Increasing risk

The greater movement of people, an increased focus on international security and more sophisticated and complex illegal activity means New Zealand has to protect its border.

THE IMMIGRATION ACT REVIEW

The Government is reviewing the Immigration Act to ensure that New Zealand's immigration legislation encourages the entry of the people we need, while effectively protecting New Zealand's border.

Since the Immigration Act came into force in 1987, various amendments have been made to the legislation.

These include improvements to the removal regime for people unlawfully in New Zealand and strengthened provisions to prevent migrant smuggling and trafficking. A major change took place in 2003 with the introduction of the "expression of interest' approach to selection of skilled migrants.

While these changes have all led to improvements in the way New Zealand's immigration system works, they have been piecemeal and resulted in increasingly complex legislation.

What does the review aim to achieve?

The purpose of this review is to make fundamental changes to immigration legislation.

This review aims to provide New Zealand with a strong legislative foundation, to allow us develop future focused policies and encourage economic growth.

To achieve this, immigration legislation needs to be clear, comprehensive and appropriate to New Zealand's needs. With this in mind, the objectives of the review are to:

- Ensure New Zealand's interests are protected and advanced
- Ensure compliance with international obligations
- Establish fair, firm and fast decision-making processes
- Modernise and simplify the legislation.

What does the review cover?

This is a review of immigration legislation, rather than a direct review of policy or operational procedures.

Possible changes outlined in the discussion document include:

- A clear, guiding purpose statement for the Immigration Act;
- Simplifying the visa/permit system;
- Increasing the delegation of the Minister of Immigration's powers to officials;
- More comprehensive grounds for excluding non-citizens from entering NZ, and a streamlined approach to the expulsion of non-citizens;
- Clarifying and simplifying systems of review and appeal of decisions;
- Using classified information in decision-making;
- Strengthening compliance, enforcement and detention provisions, including the ability to obtain biometric information where necessary;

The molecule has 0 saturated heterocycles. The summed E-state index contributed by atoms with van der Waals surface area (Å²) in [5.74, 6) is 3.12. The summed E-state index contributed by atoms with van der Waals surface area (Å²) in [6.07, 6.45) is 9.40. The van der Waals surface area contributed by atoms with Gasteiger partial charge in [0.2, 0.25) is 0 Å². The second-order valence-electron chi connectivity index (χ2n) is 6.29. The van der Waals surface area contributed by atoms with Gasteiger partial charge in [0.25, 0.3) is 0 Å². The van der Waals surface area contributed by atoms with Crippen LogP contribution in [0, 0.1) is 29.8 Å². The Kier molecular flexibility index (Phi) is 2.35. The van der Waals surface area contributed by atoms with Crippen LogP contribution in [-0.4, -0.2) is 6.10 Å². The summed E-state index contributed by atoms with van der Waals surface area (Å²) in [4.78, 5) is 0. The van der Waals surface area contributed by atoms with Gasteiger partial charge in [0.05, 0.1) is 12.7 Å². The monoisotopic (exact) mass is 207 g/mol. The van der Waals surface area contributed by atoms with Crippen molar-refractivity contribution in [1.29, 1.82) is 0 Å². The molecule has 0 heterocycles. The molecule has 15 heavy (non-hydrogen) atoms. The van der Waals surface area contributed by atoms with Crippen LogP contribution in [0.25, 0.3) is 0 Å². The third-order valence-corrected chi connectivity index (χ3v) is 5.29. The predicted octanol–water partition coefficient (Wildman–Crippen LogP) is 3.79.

- Strengthening obligations on third parties (such as sponsors, employers, carriers and education providers);
- Establishing a single procedure that assesses all international obligations to protect a person, rather than considering obligations individually.

What is the timeline and process for the review?

In March 2005, Cabinet directed the Department of Labour to develop a discussion paper for public consultation on the review of the Act. The purpose of the paper is to seek feedback on options for changing the Immigration Act.

The discussion paper is available at www.dol.govt.nz/actreview. Hard copies can also be ordered from actreview@dol.govt.nz or freephone 0508 558 855

The discussion paper looks at the current legislation and outlines options for change - including discussion of costs and benefits, and comparisons with other countries' immigration legislation.

The Department of Labour is holding a series of meetings with stakeholders during the consultation period. This provides an opportunity for immigration stakeholders and members of the public to consider the different options and submit their views.

The consultation period starts on Wednesday April 5. Written submissions are due by June 14 2006.

Written submissions can be made via www.dol.govt.nz/actreview, posted to Immigration Act review, PO Box 3705, Wellington, or emailed to actreview@dol.govt.nz

All submissions will be considered, and the Minister of Immigration will submit finalised proposals to Cabinet later in the year and a Bill to Parliament in 2007. At Select Committee stage there will be opportunity for further feedback.

ENDS